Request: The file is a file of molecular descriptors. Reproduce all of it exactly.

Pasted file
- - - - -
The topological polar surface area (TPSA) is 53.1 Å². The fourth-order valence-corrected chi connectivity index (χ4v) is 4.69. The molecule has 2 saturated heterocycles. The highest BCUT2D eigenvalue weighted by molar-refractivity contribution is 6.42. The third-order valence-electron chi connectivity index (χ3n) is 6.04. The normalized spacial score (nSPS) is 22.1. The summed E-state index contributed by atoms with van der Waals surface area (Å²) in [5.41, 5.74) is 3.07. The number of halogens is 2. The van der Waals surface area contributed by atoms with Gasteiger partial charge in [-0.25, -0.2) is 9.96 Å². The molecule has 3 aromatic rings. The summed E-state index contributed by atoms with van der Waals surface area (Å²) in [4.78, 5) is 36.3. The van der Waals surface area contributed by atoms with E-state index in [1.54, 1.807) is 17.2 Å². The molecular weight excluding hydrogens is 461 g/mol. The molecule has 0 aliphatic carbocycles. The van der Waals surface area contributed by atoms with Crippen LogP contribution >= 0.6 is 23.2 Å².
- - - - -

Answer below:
The topological polar surface area (TPSA) is 53.1 Å². The fourth-order valence-corrected chi connectivity index (χ4v) is 4.69. The molecule has 2 saturated heterocycles. The highest BCUT2D eigenvalue weighted by molar-refractivity contribution is 6.42. The third-order valence-electron chi connectivity index (χ3n) is 6.04. The normalized spacial score (nSPS) is 22.1. The summed E-state index contributed by atoms with van der Waals surface area (Å²) in [5.41, 5.74) is 3.07. The number of halogens is 2. The van der Waals surface area contributed by atoms with Gasteiger partial charge in [-0.25, -0.2) is 9.96 Å². The molecule has 3 aromatic rings. The summed E-state index contributed by atoms with van der Waals surface area (Å²) in [4.78, 5) is 36.3. The van der Waals surface area contributed by atoms with E-state index in [1.54, 1.807) is 17.2 Å². The molecular weight excluding hydrogens is 461 g/mol. The molecule has 0 aliphatic carbocycles. The van der Waals surface area contributed by atoms with Crippen LogP contribution >= 0.6 is 23.2 Å².